“The strangest thing was the silence. It was one of the most unforgettable impressions I have. You’d think that people would be panic-stricken, running, yelling. Not at Hiroshima. They moved in slow motion, like figures in a silent movie, shuffling through the dust and smoke. I heard thousands of people breathing the words, ‘water, give me water.’ Many simply dropped to the ground and died.”
In a flash, 120,000 corporeal humans are destroyed. The bombings of Hiroshima and Nagasaki remind us of the terrible power humans can unleash, and the horrors of nuclear destruction. So if we as Americans are distressed about this event, imagine what the Japanese think. The bombings are still very present in the minds of Japanese, and one does not have to look very far to see evidence of this. Everyday Japanese remind themselves of the past through popular culture. Japanese animation (usually referred to as anime), manga comics and feature films all heavily rely on nuclear war or apocalyptic weaponry as either the main story or a huge plot device. Such a cataclysmic, culturally altering event is difficult to forget. The memory of the nuclear destruction at the end of WWII is ingrained in Japan’s collective unconscious, as reflected in everyday pieces of Japanese popular culture, especially anime films and manga.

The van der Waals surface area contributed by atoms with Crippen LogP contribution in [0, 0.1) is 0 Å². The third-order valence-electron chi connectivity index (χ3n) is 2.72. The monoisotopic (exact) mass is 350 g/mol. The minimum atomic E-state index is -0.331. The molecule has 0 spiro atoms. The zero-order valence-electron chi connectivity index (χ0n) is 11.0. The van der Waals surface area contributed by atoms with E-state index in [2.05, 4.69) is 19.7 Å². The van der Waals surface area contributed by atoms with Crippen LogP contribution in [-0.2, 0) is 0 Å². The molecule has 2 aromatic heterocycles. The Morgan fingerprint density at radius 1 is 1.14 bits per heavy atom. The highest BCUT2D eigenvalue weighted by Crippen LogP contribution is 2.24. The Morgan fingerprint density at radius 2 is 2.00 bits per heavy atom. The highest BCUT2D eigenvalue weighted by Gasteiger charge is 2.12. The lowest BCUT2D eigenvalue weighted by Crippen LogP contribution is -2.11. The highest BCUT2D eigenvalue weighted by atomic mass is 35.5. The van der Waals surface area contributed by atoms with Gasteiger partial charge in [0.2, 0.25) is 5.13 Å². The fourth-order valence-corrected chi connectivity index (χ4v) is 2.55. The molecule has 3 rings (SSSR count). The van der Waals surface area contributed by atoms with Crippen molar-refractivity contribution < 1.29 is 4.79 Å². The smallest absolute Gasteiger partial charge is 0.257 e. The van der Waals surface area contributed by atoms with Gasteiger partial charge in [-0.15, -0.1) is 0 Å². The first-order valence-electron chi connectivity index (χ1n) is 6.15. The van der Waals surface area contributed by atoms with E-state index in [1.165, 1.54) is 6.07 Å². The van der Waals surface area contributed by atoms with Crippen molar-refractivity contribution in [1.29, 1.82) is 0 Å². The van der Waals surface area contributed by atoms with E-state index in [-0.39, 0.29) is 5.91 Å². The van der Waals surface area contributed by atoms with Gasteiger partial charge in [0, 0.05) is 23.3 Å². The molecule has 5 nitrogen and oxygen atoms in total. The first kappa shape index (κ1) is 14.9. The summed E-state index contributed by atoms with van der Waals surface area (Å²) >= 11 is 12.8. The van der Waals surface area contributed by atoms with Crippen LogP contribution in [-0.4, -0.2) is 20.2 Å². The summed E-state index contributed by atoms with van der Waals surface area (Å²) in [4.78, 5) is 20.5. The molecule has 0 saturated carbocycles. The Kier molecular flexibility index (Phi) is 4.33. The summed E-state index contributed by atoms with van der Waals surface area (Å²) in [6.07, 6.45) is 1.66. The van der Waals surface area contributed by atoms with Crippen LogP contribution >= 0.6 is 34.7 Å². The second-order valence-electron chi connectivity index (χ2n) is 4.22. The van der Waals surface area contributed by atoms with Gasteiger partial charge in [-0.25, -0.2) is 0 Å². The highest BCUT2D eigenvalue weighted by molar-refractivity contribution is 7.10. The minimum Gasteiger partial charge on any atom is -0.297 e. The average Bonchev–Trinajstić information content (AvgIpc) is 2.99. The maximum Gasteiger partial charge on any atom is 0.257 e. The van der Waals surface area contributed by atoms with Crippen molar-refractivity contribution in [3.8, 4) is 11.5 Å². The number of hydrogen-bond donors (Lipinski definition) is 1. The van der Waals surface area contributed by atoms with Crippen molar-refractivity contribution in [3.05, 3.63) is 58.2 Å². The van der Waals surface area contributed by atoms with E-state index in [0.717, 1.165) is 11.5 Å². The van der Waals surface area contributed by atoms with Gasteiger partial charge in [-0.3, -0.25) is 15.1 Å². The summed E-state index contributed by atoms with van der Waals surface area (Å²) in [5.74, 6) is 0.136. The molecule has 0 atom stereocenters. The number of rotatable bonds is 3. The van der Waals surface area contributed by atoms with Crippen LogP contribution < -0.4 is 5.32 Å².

Japanese are “still suffering from the sociological and physiological after-effects” of the bombs dropped on Hiroshima and Nagasaki (Kawasaki 20). The direct victims and survivors of the bombings, called hibakusha, are not the only casualties of this event. Beyond these people, their friends and relatives all share a coll...
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...nk heavily about reality, existence, and time. While viewers need not constantly think of the nuclear destruction that brought about this art, it is important to once in awhile reflect on how this reality came to be, and recognize history and the changing face of a nation.
Akira. Special Edition. Pioneer Entertainment, 2001.
Grave of the Fireflies. Cmp/Us Manga Corps, 1988.
Kawasaki, Shoichiro. A Call from Hibakusha of Hiroshima and Nagasaki. Tokyo: Asahi
Evening News, 1978.
Linner, Rachelle. City of Silence: Listening to Hiroshima. New York: Orbis Books, 1995.
Munroe, Alexandra. Scream Against the Sky: Japanese Art after 1945. New York: Harry N. Abrahms, 1994.
Neon Genesis Evangelion. Perfect Collection. A. D. Vision, 2002.
Tasker, Peter. The Japanese: A Major Exploration of Modern Japan. New York: Truman Talley Books, 1987.
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